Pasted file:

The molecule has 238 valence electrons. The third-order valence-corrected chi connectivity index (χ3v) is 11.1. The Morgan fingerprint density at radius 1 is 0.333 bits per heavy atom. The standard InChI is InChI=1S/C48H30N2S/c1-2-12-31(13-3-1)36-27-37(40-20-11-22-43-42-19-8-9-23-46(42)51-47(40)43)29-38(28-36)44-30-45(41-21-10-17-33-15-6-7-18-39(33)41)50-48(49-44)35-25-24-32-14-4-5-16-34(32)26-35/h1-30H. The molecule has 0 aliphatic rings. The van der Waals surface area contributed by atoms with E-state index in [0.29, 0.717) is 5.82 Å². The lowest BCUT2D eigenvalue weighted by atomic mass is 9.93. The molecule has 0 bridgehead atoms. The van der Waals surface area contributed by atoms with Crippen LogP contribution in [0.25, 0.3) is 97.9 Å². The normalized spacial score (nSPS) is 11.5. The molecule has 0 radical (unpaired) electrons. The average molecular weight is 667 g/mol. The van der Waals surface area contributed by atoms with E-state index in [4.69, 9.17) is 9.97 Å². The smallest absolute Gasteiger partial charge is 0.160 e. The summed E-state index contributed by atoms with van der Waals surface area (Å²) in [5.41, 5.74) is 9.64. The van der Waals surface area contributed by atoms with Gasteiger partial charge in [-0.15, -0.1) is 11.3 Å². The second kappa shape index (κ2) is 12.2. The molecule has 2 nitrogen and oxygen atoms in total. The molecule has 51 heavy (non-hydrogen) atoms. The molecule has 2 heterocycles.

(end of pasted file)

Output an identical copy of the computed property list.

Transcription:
The molecule has 238 valence electrons. The third-order valence-corrected chi connectivity index (χ3v) is 11.1. The Morgan fingerprint density at radius 1 is 0.333 bits per heavy atom. The standard InChI is InChI=1S/C48H30N2S/c1-2-12-31(13-3-1)36-27-37(40-20-11-22-43-42-19-8-9-23-46(42)51-47(40)43)29-38(28-36)44-30-45(41-21-10-17-33-15-6-7-18-39(33)41)50-48(49-44)35-25-24-32-14-4-5-16-34(32)26-35/h1-30H. The molecule has 0 aliphatic rings. The van der Waals surface area contributed by atoms with E-state index in [0.29, 0.717) is 5.82 Å². The lowest BCUT2D eigenvalue weighted by atomic mass is 9.93. The molecule has 0 bridgehead atoms. The van der Waals surface area contributed by atoms with Crippen LogP contribution in [0.25, 0.3) is 97.9 Å². The normalized spacial score (nSPS) is 11.5. The molecule has 0 radical (unpaired) electrons. The average molecular weight is 667 g/mol. The van der Waals surface area contributed by atoms with E-state index in [4.69, 9.17) is 9.97 Å². The smallest absolute Gasteiger partial charge is 0.160 e. The summed E-state index contributed by atoms with van der Waals surface area (Å²) in [5.41, 5.74) is 9.64. The van der Waals surface area contributed by atoms with Gasteiger partial charge in [-0.15, -0.1) is 11.3 Å². The second kappa shape index (κ2) is 12.2. The molecule has 2 nitrogen and oxygen atoms in total. The molecule has 51 heavy (non-hydrogen) atoms. The molecule has 2 heterocycles.